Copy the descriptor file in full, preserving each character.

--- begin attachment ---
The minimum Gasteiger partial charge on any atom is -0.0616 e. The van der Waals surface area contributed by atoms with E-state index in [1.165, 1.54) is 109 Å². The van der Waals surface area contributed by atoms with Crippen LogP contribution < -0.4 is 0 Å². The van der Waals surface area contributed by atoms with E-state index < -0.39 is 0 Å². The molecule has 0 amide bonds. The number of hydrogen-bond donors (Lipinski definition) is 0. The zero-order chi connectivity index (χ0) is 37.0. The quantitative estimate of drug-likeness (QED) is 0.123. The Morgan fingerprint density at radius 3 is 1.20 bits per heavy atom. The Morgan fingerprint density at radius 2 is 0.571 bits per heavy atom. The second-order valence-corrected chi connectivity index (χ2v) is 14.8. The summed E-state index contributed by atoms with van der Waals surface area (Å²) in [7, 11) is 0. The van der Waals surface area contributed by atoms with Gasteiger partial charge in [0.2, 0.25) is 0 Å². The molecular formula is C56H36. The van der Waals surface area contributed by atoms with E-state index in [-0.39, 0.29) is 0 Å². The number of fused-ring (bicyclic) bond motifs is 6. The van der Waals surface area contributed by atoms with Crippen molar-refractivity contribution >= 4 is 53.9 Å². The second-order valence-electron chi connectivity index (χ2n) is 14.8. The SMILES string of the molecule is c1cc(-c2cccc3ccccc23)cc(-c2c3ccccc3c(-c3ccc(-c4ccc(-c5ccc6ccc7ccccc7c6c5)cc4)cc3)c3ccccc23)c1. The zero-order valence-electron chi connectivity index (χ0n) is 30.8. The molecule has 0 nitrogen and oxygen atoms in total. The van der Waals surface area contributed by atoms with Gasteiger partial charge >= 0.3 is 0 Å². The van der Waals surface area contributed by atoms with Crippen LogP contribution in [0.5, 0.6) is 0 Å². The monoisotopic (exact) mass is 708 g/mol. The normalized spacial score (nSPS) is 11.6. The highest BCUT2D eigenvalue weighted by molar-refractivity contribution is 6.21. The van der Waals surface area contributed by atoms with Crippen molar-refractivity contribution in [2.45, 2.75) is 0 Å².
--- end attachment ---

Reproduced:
The minimum Gasteiger partial charge on any atom is -0.0616 e. The van der Waals surface area contributed by atoms with E-state index in [1.165, 1.54) is 109 Å². The van der Waals surface area contributed by atoms with Crippen LogP contribution < -0.4 is 0 Å². The van der Waals surface area contributed by atoms with E-state index < -0.39 is 0 Å². The molecule has 0 amide bonds. The number of hydrogen-bond donors (Lipinski definition) is 0. The zero-order chi connectivity index (χ0) is 37.0. The quantitative estimate of drug-likeness (QED) is 0.123. The Morgan fingerprint density at radius 3 is 1.20 bits per heavy atom. The Morgan fingerprint density at radius 2 is 0.571 bits per heavy atom. The second-order valence-corrected chi connectivity index (χ2v) is 14.8. The summed E-state index contributed by atoms with van der Waals surface area (Å²) in [7, 11) is 0. The van der Waals surface area contributed by atoms with Gasteiger partial charge in [0.2, 0.25) is 0 Å². The molecular formula is C56H36. The van der Waals surface area contributed by atoms with E-state index in [-0.39, 0.29) is 0 Å². The number of fused-ring (bicyclic) bond motifs is 6. The van der Waals surface area contributed by atoms with Crippen molar-refractivity contribution >= 4 is 53.9 Å². The second-order valence-electron chi connectivity index (χ2n) is 14.8. The SMILES string of the molecule is c1cc(-c2cccc3ccccc23)cc(-c2c3ccccc3c(-c3ccc(-c4ccc(-c5ccc6ccc7ccccc7c6c5)cc4)cc3)c3ccccc23)c1. The zero-order valence-electron chi connectivity index (χ0n) is 30.8. The molecule has 0 nitrogen and oxygen atoms in total. The van der Waals surface area contributed by atoms with Gasteiger partial charge >= 0.3 is 0 Å². The van der Waals surface area contributed by atoms with Crippen LogP contribution in [0.5, 0.6) is 0 Å². The monoisotopic (exact) mass is 708 g/mol. The normalized spacial score (nSPS) is 11.6. The highest BCUT2D eigenvalue weighted by molar-refractivity contribution is 6.21. The van der Waals surface area contributed by atoms with Crippen molar-refractivity contribution in [2.45, 2.75) is 0 Å².